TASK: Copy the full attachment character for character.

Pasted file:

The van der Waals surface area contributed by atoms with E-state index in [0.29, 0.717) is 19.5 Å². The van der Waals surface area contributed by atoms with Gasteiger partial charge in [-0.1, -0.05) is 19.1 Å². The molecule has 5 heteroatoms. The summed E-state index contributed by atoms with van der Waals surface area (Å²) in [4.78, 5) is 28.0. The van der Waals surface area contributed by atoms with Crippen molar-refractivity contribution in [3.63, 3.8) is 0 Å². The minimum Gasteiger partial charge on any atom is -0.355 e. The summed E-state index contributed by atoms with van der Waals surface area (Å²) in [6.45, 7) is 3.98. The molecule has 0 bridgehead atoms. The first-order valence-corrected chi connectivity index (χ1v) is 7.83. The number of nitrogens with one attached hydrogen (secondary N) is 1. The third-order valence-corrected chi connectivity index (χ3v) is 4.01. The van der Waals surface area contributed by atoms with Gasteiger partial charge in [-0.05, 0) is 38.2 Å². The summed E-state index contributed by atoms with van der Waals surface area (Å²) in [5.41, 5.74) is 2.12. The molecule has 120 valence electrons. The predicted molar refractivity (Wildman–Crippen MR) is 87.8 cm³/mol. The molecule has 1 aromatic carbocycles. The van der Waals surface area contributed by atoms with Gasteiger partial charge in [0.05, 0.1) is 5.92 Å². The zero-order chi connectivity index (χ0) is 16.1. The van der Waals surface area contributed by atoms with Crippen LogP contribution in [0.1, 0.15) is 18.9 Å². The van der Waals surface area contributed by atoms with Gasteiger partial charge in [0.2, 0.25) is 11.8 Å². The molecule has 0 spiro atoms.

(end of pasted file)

The van der Waals surface area contributed by atoms with E-state index in [0.29, 0.717) is 19.5 Å². The van der Waals surface area contributed by atoms with Gasteiger partial charge in [-0.1, -0.05) is 19.1 Å². The molecule has 5 heteroatoms. The summed E-state index contributed by atoms with van der Waals surface area (Å²) in [4.78, 5) is 28.0. The van der Waals surface area contributed by atoms with Crippen molar-refractivity contribution in [3.63, 3.8) is 0 Å². The minimum Gasteiger partial charge on any atom is -0.355 e. The summed E-state index contributed by atoms with van der Waals surface area (Å²) in [6.45, 7) is 3.98. The molecule has 0 bridgehead atoms. The first-order valence-corrected chi connectivity index (χ1v) is 7.83. The number of nitrogens with one attached hydrogen (secondary N) is 1. The third-order valence-corrected chi connectivity index (χ3v) is 4.01. The van der Waals surface area contributed by atoms with Gasteiger partial charge in [-0.05, 0) is 38.2 Å². The summed E-state index contributed by atoms with van der Waals surface area (Å²) in [5.41, 5.74) is 2.12. The molecule has 120 valence electrons. The predicted molar refractivity (Wildman–Crippen MR) is 87.8 cm³/mol. The molecule has 1 aromatic carbocycles. The van der Waals surface area contributed by atoms with Gasteiger partial charge in [0.05, 0.1) is 5.92 Å². The zero-order chi connectivity index (χ0) is 16.1. The van der Waals surface area contributed by atoms with Crippen LogP contribution in [0.1, 0.15) is 18.9 Å². The van der Waals surface area contributed by atoms with Gasteiger partial charge in [0.2, 0.25) is 11.8 Å². The molecule has 0 spiro atoms.